Books by Brad Leithauser

Released: March 29, 2019

"An exceptional glimpse of the human comedy marked by sometimes dazzling prose."
A Michigan art-history professor sets off on a journey to see the world's finest architecture and perhaps forget some of life's trials in this keen-eyed comic work. Read full book review >
THE ART STUDENT’S WAR by Brad Leithauser
Released: Nov. 5, 2009

"Superb portraits of an endearing heroine and a cluster of finely observed secondary characters backlit by history, their brilliance slightly dimmed in the lower-keyed Part Three."
Fresh, captivating coming-of-age story from poet and novelist Leithauser (A Few Corrections, 2001, etc.). Read full book review >
Released: March 27, 2002

"A fine, quiet, and rewarding portrait, written in fluid verse that is both unobtrusive and elegant."
Novelist/poet Leithauser (A Few Corrections, 2001, etc.) himself admits that this one is long for a poem but short for a novel. Still, it's a pleasant hybrid no matter how you look at it. Read full book review >
A FEW CORRECTIONS by Brad Leithauser
Released: April 17, 2001

"Dialogue sometimes sounds more like writing than real speech, but for the most part, Leithauser maintains a breezy, believable tone while doing justice to his weightier life-and-death themes: a lovely read."
Leithauser (The Friends of Freeland, 1997, etc.) transcends the writing-school cleverness of his premise in a genuinely funny, quietly elegiac fifth novel.Read full book review >
NO OTHER BOOK by Randall Jarrell
Released: June 13, 1999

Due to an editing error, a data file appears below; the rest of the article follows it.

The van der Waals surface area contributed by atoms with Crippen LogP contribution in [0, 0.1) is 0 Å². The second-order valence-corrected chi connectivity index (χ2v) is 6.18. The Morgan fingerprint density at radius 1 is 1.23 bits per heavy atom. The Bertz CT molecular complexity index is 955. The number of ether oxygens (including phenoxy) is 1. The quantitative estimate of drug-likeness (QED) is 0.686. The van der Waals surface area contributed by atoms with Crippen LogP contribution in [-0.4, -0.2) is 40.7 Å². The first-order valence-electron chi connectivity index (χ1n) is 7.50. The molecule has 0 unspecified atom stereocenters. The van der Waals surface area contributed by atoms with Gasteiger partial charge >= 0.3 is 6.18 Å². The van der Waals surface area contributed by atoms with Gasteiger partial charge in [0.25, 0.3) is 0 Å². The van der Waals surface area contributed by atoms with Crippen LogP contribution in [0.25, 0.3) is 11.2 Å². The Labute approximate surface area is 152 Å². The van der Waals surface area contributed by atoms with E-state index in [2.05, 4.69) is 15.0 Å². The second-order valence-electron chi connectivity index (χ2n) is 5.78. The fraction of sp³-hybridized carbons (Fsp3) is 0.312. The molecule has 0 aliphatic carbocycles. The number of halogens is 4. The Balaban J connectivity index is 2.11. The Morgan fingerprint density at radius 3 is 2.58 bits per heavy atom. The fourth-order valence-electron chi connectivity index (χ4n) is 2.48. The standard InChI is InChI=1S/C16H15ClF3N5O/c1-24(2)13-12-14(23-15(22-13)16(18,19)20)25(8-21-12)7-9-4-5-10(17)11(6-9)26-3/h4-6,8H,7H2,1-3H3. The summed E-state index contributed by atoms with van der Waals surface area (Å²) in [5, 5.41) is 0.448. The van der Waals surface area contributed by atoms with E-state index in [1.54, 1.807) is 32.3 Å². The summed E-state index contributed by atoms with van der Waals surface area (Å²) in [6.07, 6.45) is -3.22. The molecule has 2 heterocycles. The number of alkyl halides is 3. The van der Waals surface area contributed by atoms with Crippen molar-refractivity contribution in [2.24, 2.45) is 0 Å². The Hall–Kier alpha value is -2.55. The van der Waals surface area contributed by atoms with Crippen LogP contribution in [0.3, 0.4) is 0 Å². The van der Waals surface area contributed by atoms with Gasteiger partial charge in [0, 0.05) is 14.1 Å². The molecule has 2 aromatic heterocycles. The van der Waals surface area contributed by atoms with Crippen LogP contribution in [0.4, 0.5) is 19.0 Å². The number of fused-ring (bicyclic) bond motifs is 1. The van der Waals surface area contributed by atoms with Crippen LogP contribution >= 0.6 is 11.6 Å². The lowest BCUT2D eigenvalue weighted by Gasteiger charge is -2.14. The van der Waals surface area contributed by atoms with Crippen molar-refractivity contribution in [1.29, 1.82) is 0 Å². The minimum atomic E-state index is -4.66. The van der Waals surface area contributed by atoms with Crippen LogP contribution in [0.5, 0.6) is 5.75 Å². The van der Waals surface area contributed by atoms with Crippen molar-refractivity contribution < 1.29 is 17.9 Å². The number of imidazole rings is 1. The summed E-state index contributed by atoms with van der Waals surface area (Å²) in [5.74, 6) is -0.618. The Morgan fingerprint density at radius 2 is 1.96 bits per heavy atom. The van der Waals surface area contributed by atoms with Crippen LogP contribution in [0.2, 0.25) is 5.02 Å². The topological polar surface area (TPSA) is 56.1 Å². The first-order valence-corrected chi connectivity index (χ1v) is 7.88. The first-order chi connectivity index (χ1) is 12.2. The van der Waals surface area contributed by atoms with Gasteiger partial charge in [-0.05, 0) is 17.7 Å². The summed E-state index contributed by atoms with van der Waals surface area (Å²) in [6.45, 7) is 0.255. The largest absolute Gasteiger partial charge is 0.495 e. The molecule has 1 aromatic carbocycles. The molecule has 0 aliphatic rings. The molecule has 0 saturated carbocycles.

A selection from the ardently, offhandedly composed criticism of, in editor Leithauser's words, "an informal, brazen, unfootnoted diamond-in-the-rough." At the height of Jarrell's critical output, Berryman called him "the most powerful reviewer of poetry active in this country," an ironic compliment for a prolific poet whose essay collections are now mostly out of print or unavailable. From Poetry and the Age (1953), A Sad Heart at the Supermarket (1962), The Third Book of Criticism (1969), and Kipling, Auden & Co. (1980), poet and novelist Leithauser (Friends of Freeland, 1997, etc.) has assembled a representative sample of Jarrell's work on Willliam Carlos Williams, Wallace Stevens, Marianne Moore, Robert Graves, W.H. Auden, and others; his views on reading and criticism; and his cultural commentaries. In his excellent pieces on Frost, Whitman, and Housman, Jarrell immediately distinguishes himself from coeval New Critics with his unfiltered sense of a poem's mood and affect as revealed in its language, rather than in the epistemological ambiguities of its diction. In addition to the longer pieces, Leithauser has assembled "A Jarrell Gallery" culled from other sources. These brief excerpts, each a paragraph at the most, evidence his keen pleasure in good poetry and his feared invective against bad (e.g., "If [Stephen Spender] were as soft and sincere and sentimental as most of his poems make him out to be, the rabbits would have eaten him for lettuce, long ago"). Jarrell's writings on 1950s mass culture in "The Rest of It," however, often display a time-capsule mustiness in their complaints about Reader's Digest culture and all-American conformity. Still, Jarrell's clear-eyed view of his times has a glint of prescient clarity, as when he decries the academic professionalization of criticism and its ascendency over the works examined in "The Age of Criticism." In these well-chosen essays' unsparing generosity—and disparagement—Jarrell, unlike most critics, vividly conveys his enthusiasm for and occasional disappointment with contemporary poetry. Read full book review >
Released: Sept. 16, 1998